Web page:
I realize that 2:00 is a bit of an odd time to have a community meeting.
--Doug Sloan, Deputy Director, Metro Planning Commission
|How about planning a bona fide|
We hope as many interested citizens as possible can attend the meeting, but we recognize that it is difficult to find a time that works for everyone’s schedule .... We also hope to offer more community meetings as this process continues to give additional opportunities for community questions and comments.
Yes, it was odd to hold a "community meeting" in the middle of a weekday afternoon. More odd to me is the fact that three weeks have passed, and Metro Planning has not delivered on the promise to have more community meetings. You may remember that Mayor Karl Dean wants the Planning Commission and Metro Council to approve this proposal before 2013 gives way to 2014. That is exactly six weeks from today.
At this point, the only way that community meetings can happen are either hastily announced for the next week (which will translate to poor attendance) or scheduled during and between the battle-fatigued, mind-numbing, attention-deficit holidays of Thanksgiving and Christmas (which will translate to poor attendance). One of the tricks in the "developers' playbook" is to hold public hearings of controversial projects as close to holidays as possible to minimize and mitigate any hard looks at those projects. Let's hope the lack of community meetings in the preceding three weeks does not constitute such a trick on the part of Metro planners.
At this point, they would do us all better to extend the Mayor's timeline into 2014 and hold community meetings after New Year's Day. However, who knows what kind of arm-twisting is being conducted by the Mayor's Office to minimize community input?
On a related note, I sent CM Erica Gilmore the following letter. I'll update if she responds.
Three weeks have now passed since a media event to promote a new Sulphur Dell ballpark occurred at the Farmers' Market, and I am disappointed that no community meetings on the question have been held for the neighborhoods immediately affected by the proposed development. My disappointment is compounded by the fact that several important questions were asked by community leaders at the end of the October media event, but they have yet to be addressed by ballpark supporters such as yourself.
Some of us in your district who would have to bear immediate negative (as well as the positive) consequences of a new ballpark should have our concerns addressed in forums open to the public. And those meetings--unlike the one at Farmers' Market--should be held at times and on days when working people are free to attend. Given that Mayor Karl Dean intends the council to rush to approve of a new ballpark in the next six weeks, I am concerned that, if scheduled, the next meetings are going to fall among Thanksgiving, Christmas and New Years holidays, when many people with family and work obligations do not have time to attend them. Rather than schedule more inopportune meetings and ridiculous times, Metro leaders should extend the timeline for consideration of the ballpark into 2014, after the holidays when turn-out to community meetings can be maximized.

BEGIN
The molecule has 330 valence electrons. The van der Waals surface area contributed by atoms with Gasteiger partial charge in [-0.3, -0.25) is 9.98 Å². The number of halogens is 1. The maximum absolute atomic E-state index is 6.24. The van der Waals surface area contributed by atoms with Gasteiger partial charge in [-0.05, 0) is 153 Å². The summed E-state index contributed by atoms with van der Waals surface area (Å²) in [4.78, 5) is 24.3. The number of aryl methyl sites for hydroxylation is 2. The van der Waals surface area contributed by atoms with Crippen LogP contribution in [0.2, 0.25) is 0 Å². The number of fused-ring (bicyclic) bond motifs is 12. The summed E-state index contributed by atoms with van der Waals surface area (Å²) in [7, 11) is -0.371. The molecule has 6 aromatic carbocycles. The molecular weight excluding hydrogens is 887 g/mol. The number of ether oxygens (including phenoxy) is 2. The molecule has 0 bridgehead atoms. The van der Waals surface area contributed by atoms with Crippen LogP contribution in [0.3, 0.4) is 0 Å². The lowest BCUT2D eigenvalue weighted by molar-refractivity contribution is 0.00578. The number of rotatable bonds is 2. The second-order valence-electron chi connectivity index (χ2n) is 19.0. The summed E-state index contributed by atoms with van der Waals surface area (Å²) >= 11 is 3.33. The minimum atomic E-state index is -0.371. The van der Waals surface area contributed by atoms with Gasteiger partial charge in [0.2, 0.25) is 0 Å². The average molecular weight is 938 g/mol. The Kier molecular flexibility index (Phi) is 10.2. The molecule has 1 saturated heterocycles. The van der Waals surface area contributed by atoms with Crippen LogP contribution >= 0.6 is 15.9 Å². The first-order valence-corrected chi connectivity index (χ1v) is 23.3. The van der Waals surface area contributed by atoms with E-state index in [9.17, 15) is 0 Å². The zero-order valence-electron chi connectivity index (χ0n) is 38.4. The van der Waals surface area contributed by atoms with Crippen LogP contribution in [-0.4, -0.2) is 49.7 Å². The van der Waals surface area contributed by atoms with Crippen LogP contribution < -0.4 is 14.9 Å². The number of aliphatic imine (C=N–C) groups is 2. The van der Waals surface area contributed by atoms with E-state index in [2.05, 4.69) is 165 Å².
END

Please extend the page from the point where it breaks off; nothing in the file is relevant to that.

In the meantime, please address these questions that are preying on my mind:
1. This entire development is being built on historic flood plain. Most of it will be built to withstand future floods, which means that the displaced water will be pushed further up into the surrounding neighborhoods in such catastrophes. In 2010 the Cumberland River crested within a block of my home. How can I be sure that future flood water displaced from a Sulphur Dell development won't end up in my home?
2. You once told me that you are opposed to reserved residential parking on streets. A new Sulphur Dell ballpark will attract thousands on game nights and not all of those people will want to park in a parking garage. With huge new apartment dwellings and popular restaurants, Germantown parking is approaching a choke point. Are you willing to reconsider your opposition to reserved street parking in adjacent neighborhoods if a ballpark is built? If not, what legislation can you offer to protect our parking needs? Please explain how your reconcile you opposition to on-street reserved parking in your district when it exists in other parts.
3. Many of us here spent a long time working on the North Nashville Community Plan and we would hate to see it sacrificed due to the aspirations of developers and club owners. What assurances can you give us that a new Sulphur Dell will protect the quality-of-life elements that we put into the community plan? How will the ballpark compliment rather than undermine our plan?
4. What safeguards will you support to keep taxpayers from having to bear the load of the costs of a new ballpark if either the Sounds or developers refuse to pay their share of the $150 million?
5. It is my understanding that Salemtown Neighbors--which has not officially taken a stance one way or the other on a new ballpark--formally requested a community meeting from you. Are you working on scheduling a meeting with the association? If not, why not?
I honestly hope that you will make every effort to insure that all of your constituents are represented in the public dialogue on this huge capital project. Bringing probing questions to the table should not disqualify any of us from participating in this decision.
UPDATE: On Tuesday evening a new wrinkle emerges as Channel 4 News is reporting that properties adjacent to the site on which the new ballpark would sit have tested positive for soil contamination in the past. A reporter was told by the Mayor that Metro has no plans to test the soil on which the ballpark would sit for toxins or heavy metals. Maybe it would break his budget to test in the name of public safety, but nonetheless, this is an interesting position for a county executive who has claimed to be a "green Mayor" in the past.